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Getting Through Together Digest: 2nd September 2020

Wednesday, September 2, 2020   Posted in: Newsletters By: Administrator With tags: newsletter, wellbeing, resilience, campaign, lockdown

Kia ora. Ngā mihi tino aroha ki a Tāmaki Makaurau - thanks for doing your bit to keep Aotearoa safe.

It's no secret that the economic impacts of COVID-19 are affecting some in our society much more than others. Nowhere is this more apparent than in the latest unemployment figures.
In April, May and June, the number of employed people fell by 11,000. What struck us the most was of these, 10,000 were women.

In this issue, we hear from former deputy editor of the NZ Woman's Weekly Kelly Bertrand, on the impact a sudden redundancy during noho rāhui/ lockdown has had on her. If you've lost your job, we hope that like Kelly, you find genuine happiness in your next move.

For those of us who haven't been as impacted by COVID-19, please spare a thought for others who may not be so fortunate - like those students who are leaving school and getting jobs in order to support their families, or those who are staying at home and taking care of siblings so their parents can find new jobs. These sure sound like some amazing young people.

If anything, the last few months have taught us that while we're all in the same waka, we're riding through different storms. This year Mental Health Awareness Week is 21st to 27th September - it's a chance to step back and reflect on what wellbeing means for us in whatever new normal we find ourselves in, and a call to imagine new ways of thriving through and beyond these tough times.

Arohanui,
All Right? and the Mental Health Foundation of New Zealand

Mental Health Awareness Week

This year's Mental Health Awareness Week (MHAW) is all about rediscovering the things that make us feel good.

We've made a bunch of new resources available to you ahead of MHAW on 21st from 27th September.

We have a set of six posters to share, a bunch of digital assets to help you spread the word online, and our very first postcard set - all available in both Te Reo Māori and English. We hope these resources provide timely reminders of the simple, everyday actions we can all take to look after our wellbeing, during COVID-19 and beyond.

From 'woe to go' in a month

When Kelly Bertrand was made redundant during noho rāhui/ lockdown, she brought a longstanding idea to life.

Her new media venture, Capsule was launched one month later and she was working alongside a team of supportive and like-minded women.

Kelly is the former deputy editor of the New Zealand Woman’s Weekly, and was one of the mostly female team of 237 at Bauer Media who lost their jobs, when the business closed several magazines during the alert level four lockdown.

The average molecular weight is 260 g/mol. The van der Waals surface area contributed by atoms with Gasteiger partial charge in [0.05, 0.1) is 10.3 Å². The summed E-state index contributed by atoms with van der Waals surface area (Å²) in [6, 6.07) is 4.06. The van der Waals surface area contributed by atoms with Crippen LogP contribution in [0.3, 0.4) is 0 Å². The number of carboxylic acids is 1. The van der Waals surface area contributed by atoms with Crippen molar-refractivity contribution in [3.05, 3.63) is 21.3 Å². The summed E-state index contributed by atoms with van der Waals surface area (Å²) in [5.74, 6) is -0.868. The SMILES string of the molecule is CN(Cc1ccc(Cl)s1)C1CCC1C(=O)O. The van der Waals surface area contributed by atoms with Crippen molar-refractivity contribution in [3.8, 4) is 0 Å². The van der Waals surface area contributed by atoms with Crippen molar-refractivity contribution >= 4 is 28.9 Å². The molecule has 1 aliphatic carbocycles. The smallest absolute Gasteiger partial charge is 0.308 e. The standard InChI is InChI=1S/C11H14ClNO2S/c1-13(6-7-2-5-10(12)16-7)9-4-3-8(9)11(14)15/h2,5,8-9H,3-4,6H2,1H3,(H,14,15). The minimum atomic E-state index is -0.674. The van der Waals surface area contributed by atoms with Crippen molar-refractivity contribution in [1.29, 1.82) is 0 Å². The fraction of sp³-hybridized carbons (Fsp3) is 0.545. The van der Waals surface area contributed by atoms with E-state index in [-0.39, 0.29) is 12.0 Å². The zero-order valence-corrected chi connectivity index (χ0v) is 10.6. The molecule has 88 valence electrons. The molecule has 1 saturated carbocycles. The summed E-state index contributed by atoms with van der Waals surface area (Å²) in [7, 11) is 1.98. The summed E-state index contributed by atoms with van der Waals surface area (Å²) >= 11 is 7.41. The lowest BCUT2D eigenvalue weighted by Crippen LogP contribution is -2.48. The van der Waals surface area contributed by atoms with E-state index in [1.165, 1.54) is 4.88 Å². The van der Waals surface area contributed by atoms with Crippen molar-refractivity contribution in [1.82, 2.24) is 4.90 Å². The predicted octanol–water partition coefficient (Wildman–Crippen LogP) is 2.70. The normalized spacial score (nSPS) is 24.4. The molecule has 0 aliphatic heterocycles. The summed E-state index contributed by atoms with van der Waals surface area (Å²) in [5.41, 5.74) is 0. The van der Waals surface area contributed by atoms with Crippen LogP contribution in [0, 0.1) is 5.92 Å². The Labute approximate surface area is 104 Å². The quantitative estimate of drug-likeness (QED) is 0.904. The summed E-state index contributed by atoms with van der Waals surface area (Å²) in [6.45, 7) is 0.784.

The experience of starting her own company has taught Kelly to trust her instincts.

“I never thought that I would be the type of person to go out on my own and start a business with a group of my mates. It’s not really my personality but it was a needs must situation. And I am so glad it happened.”

Read more of Kelly's lockdown redundancy story.

Community key to carer’s wellbeing

To commemorate World Alzheimer's Month, we'd like to introduce you to Donal and Trish Miller from the Edmund Hillary Retirement Village in Auckland. Trish now lives in the secure care unit (dementia) and Donal lives in their apartment by himself.

The sense of community in the village has been invaluable over the past few years, Donal says.

“To be honest, I don’t know if I would have got this far if it hadn’t been for being in this village,” he says. “There are so many people here who have been through what I’ve been through and you get a great amount of support.”

It is not easy, Donal says frankly. It is a journey. “You know there’s no chance that she’s going to get better."

Lisa Burns from Dementia Auckland, says support from people who have also experienced being a carer of a loved one is invaluable. But she says reducing the fear of dementia is also key. Friends or loved ones can sometimes avoid the person, wanting to remember the person as they were, but this can leave the partner or caregiver of this person feeling very isolated from their friends as well.

“If there’s one message we want to get out, it’s to see the person – not the dementia. That’s the thing with Donal – he still loves and cherishes Trish. He sees the person, not the disease.”

Read more of Donal and Trish's story about dealing with dementia.

How to wear a face mask with Dr Siouxsie Wiles

We've all learned a lot over the last six months. We've learned about levels, we've learned to Zoom, and we're learning about the things we can do at home to look after ourselves.

For those of us 12 and up, we're now learning all about wearing face masks on public transport. This is a big change and something we as Kiwis have never had to do before.

It can be a bit scary and a bit new for some kids. Our friend Avon from Sparklers has interviewed Dr Siouxsie Wiles about the do’s and don’ts of wearing a mask. We think some adults will also find this helpful!

Not all right?

We all need a bit of support from time to time. There are free help and support services available if you or someone you know is struggling right now.

Call or text 1737 to speak with a trained counsellor anytime - it’s free and completely confidential. You can also call Lifeline on 0800 543354 or text HELP to 4357.

Check out the Mental Health Foundation’s website for further advice on how to stay mentally well during this time.

Until next time, stay well Aotearoa.
And remember, we'll get through this - together.


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Healthy Christchurch Champions

  • Canterbury District Health Board
  • Christchurch City Council
  • Environment Canterbury
  • Ministry of Health
  • Ngai Tahu
  • NZ Police
  • Pegasus Health
  • University of Otago, Christchurch